Tuesday, September 09, 2008

The Right Thing To Cut

In a time when budgets are tight, cuts must be made. You hear that a lot, but I'm of the opinion that it doesn't matter whether the budget is tight or not. Some things just shouldn't be purchased, no matter how flush you are with cash, because they aren't proper for you to buy.

I don't buy Russian language books. Even though I have a friend who is from Russia and could read them, I leave it to her to buy the Russian language books for herself.

So, I am thrilled that Indianapolis' mayor is putting the city's arts budget on the chopping block. From the Indy Star:
Mayor Greg Ballard's plan to cut public funding for the arts by a third, to $1 million, next year dominated the discussion by about 25 speakers in front of a crowd of roughly 100. The council is scheduled to vote on the budget Sept. 22 and is not expected to make major changes.

It's a shame the cut is only going to be around 33%, and not 100%. Socialized art is not a proper function of government. Public safety is. Courts are. Infrastructure is. These things should be fully funded before anything else is even considered. It seems this Mayor gets it, at least by a third, that public safety affects everyone, and that the arts are a private concern, because not only do they not affect everyone, but art is so specific to taste, that it really only benefits a few.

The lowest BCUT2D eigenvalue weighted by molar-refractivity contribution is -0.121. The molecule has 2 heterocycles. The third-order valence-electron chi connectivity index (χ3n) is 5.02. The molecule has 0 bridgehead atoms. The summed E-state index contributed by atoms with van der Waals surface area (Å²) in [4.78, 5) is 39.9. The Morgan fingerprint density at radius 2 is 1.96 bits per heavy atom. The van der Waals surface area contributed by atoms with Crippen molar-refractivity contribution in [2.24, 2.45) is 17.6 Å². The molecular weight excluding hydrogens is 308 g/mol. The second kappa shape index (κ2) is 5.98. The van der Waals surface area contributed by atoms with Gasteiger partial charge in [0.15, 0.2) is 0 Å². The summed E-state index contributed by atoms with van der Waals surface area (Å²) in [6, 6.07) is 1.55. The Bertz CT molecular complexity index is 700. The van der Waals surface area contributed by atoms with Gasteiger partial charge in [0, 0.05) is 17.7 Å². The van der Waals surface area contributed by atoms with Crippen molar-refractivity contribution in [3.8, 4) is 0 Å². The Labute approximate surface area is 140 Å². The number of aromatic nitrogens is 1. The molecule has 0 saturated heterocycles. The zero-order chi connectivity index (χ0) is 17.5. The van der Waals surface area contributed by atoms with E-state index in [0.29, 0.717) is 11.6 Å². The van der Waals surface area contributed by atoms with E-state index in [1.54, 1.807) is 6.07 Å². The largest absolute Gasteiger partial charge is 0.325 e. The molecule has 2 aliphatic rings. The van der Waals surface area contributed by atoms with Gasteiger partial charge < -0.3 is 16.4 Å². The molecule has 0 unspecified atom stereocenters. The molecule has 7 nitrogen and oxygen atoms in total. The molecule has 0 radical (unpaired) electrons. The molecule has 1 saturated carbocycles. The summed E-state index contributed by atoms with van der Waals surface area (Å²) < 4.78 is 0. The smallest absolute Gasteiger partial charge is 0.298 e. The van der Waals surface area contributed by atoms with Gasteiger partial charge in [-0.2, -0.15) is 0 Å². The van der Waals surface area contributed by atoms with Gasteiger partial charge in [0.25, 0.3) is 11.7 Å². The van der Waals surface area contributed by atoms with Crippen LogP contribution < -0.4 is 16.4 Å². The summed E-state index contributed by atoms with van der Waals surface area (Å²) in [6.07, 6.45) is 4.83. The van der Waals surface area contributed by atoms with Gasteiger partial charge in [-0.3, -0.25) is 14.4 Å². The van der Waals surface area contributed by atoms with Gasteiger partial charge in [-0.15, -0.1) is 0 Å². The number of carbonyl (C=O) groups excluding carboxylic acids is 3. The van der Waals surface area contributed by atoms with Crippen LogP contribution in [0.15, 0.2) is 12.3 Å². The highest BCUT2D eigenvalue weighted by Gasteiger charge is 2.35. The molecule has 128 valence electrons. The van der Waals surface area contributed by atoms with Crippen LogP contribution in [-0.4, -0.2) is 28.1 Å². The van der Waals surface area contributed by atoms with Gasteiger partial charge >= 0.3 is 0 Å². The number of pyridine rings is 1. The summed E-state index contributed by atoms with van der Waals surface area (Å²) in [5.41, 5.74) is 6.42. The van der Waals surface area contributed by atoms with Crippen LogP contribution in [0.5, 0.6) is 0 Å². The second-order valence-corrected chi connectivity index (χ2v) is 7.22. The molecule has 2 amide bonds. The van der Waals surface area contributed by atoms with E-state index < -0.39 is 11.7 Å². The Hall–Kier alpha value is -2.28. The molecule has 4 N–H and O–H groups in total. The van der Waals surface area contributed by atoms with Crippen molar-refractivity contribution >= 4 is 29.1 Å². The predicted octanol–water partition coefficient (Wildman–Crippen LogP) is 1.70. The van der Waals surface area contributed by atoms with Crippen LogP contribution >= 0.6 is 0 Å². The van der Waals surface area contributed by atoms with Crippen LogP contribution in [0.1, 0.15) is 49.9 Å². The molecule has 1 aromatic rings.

Is that what we want? Public policy that benefits the select few?

What was interesting about a previous outcry about the proposed cuts was to see the line of representatives of local museums at the podium. That told me a lot about the nature of the funding. Mainly, it isn't going to starving artists. It's going to well-funded institutions as a corporate welfare.

Is that what we want? Public policy that benefits corporations?

No, cutting the arts is the right thing to do. Our federal government could take note here.

Update: Indiana Barrister has the list of recipients of arts funding largesse.

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